Abstruse and Obtuse
Some writers seem to be confusing obtuse with the word abstruse, as in these incorrect examples on the web:
Believe it or not, the American public wasn’t always in love with Alfred Hitchcock. Because his movies were often too intelligent or obtuse, he had more fans in the film elite than he did in the general public.
Grizz tends to make Shakespeare-esque, outsider-looking-in type observations about the situations at hand, while Dot Com spouts highly intelligent, yet obtuse references that send you (or maybe just me) to Google.
Having finally struggled through Ulysses, and yes it was a struggle, I had no patience at all for FINNEGANS WAKE, which is even more obtuse. Has anyone actually read it? All of it?
I chide Brad DeLong all the time for making excuses for Greenspan’s thick, obtuse, obscurant speech.
In each of these examples, the context calls for a word that means “difficult to understand.” That word is abstruse:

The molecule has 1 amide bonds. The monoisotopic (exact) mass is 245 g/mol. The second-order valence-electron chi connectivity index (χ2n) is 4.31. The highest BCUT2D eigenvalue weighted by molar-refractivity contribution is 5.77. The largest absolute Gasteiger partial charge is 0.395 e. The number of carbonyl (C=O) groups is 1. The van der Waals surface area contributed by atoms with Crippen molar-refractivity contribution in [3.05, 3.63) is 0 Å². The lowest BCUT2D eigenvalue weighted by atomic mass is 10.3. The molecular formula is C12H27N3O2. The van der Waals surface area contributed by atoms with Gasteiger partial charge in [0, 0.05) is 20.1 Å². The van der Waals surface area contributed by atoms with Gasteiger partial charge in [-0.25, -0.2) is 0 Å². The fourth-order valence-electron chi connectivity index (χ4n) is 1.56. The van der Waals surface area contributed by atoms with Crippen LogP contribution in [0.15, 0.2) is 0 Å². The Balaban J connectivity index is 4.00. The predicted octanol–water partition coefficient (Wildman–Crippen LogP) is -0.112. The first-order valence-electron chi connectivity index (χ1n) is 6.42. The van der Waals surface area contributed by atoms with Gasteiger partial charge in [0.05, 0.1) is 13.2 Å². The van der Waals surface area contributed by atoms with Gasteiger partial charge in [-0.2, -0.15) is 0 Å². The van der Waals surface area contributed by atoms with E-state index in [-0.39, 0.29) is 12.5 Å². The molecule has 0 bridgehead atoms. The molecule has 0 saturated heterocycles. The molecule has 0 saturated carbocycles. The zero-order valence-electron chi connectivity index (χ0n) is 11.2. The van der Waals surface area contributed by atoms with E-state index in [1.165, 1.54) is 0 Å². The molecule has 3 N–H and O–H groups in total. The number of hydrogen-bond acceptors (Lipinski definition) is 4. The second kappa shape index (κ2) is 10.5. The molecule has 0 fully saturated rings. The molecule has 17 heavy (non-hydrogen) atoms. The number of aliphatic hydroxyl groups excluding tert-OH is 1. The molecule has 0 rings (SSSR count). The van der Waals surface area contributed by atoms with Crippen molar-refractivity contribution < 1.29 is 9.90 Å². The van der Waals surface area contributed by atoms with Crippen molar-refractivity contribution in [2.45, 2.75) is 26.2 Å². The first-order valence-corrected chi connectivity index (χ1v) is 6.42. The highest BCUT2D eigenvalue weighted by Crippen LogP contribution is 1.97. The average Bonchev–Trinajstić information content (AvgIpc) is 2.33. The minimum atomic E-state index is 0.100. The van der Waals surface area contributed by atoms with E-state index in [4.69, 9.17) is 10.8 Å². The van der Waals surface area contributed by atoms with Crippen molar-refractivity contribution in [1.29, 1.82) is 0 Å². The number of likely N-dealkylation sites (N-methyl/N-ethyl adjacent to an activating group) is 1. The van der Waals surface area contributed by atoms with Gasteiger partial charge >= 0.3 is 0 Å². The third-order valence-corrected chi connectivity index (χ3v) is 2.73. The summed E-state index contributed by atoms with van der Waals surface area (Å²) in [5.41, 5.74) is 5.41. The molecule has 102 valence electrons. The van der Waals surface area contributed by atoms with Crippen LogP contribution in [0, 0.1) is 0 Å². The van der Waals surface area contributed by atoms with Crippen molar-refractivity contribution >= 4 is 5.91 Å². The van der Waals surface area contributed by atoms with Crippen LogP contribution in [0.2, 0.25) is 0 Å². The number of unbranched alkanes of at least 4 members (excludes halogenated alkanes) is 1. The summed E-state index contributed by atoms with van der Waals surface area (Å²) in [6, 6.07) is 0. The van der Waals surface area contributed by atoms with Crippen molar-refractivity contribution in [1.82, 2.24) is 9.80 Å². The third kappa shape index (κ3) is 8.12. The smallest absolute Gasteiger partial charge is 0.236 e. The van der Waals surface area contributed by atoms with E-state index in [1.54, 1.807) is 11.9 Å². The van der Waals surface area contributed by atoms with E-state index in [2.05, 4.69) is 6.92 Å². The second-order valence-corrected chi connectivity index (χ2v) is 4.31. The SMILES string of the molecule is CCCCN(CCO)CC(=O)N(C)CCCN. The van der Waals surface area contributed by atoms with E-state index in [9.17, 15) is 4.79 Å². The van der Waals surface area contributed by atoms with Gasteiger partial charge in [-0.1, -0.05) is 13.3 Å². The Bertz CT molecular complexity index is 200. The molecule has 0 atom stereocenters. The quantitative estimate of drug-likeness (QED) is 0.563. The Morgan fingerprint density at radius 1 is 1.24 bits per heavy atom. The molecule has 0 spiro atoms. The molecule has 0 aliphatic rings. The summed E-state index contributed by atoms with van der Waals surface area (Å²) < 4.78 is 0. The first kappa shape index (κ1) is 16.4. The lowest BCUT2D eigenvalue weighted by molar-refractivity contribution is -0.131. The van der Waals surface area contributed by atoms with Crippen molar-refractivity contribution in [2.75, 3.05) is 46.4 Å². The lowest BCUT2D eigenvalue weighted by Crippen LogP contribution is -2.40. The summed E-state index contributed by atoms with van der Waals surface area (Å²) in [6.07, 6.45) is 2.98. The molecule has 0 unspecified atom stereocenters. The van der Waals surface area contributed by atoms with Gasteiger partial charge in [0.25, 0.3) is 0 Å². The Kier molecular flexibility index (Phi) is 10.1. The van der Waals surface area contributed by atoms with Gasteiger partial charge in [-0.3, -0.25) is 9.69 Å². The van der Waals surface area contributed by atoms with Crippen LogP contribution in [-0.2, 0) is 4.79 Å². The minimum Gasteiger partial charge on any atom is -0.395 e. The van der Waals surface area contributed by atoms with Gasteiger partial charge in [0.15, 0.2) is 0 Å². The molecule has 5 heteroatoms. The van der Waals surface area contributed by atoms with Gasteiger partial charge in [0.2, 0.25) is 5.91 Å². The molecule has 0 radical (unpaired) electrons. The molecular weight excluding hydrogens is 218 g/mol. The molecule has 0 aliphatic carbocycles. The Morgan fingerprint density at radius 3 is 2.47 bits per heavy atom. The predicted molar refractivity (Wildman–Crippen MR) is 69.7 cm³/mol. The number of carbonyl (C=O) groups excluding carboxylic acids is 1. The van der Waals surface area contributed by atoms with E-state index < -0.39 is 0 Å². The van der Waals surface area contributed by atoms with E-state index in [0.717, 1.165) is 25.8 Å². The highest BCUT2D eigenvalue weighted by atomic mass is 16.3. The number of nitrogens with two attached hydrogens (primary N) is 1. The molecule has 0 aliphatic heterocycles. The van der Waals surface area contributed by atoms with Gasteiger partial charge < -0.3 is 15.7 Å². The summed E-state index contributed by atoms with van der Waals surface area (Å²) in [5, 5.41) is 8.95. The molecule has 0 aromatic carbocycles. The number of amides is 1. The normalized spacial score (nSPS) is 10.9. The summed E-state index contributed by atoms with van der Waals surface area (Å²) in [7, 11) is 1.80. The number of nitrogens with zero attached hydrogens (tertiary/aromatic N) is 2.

The mistake of using abstruse where obtuse is intended seems to be less common, but it happens:
It is really abstruse to find Avatar not grabbing anything from the Oscars. It was altogether a new theme with a lot of innovations
This movie fan seems to be reaching for obtuse, a word that means “lacking in perception, stupid.”
Bottom line: Barely comprehensible language is abstruse. Stupid people are obtuse.
Note: Obtuse derives from Latin obtusus, “blunted, dull.” An obtuse angle is “blunt,” as opposed to being “sharp.”
Subscribe to Receive our Articles and Exercises via Email
- You will improve your English in only 5 minutes per day, guaranteed!
- Subscribers get access to our exercise archives, writing courses, writing jobs and much more!
- You'll also get three bonus ebooks completely free!
1 Response to “Abstruse and Obtuse”
Why are you allowed to print lies – saying it is free information but we have to pay $10 to access it. Naughty, naughty.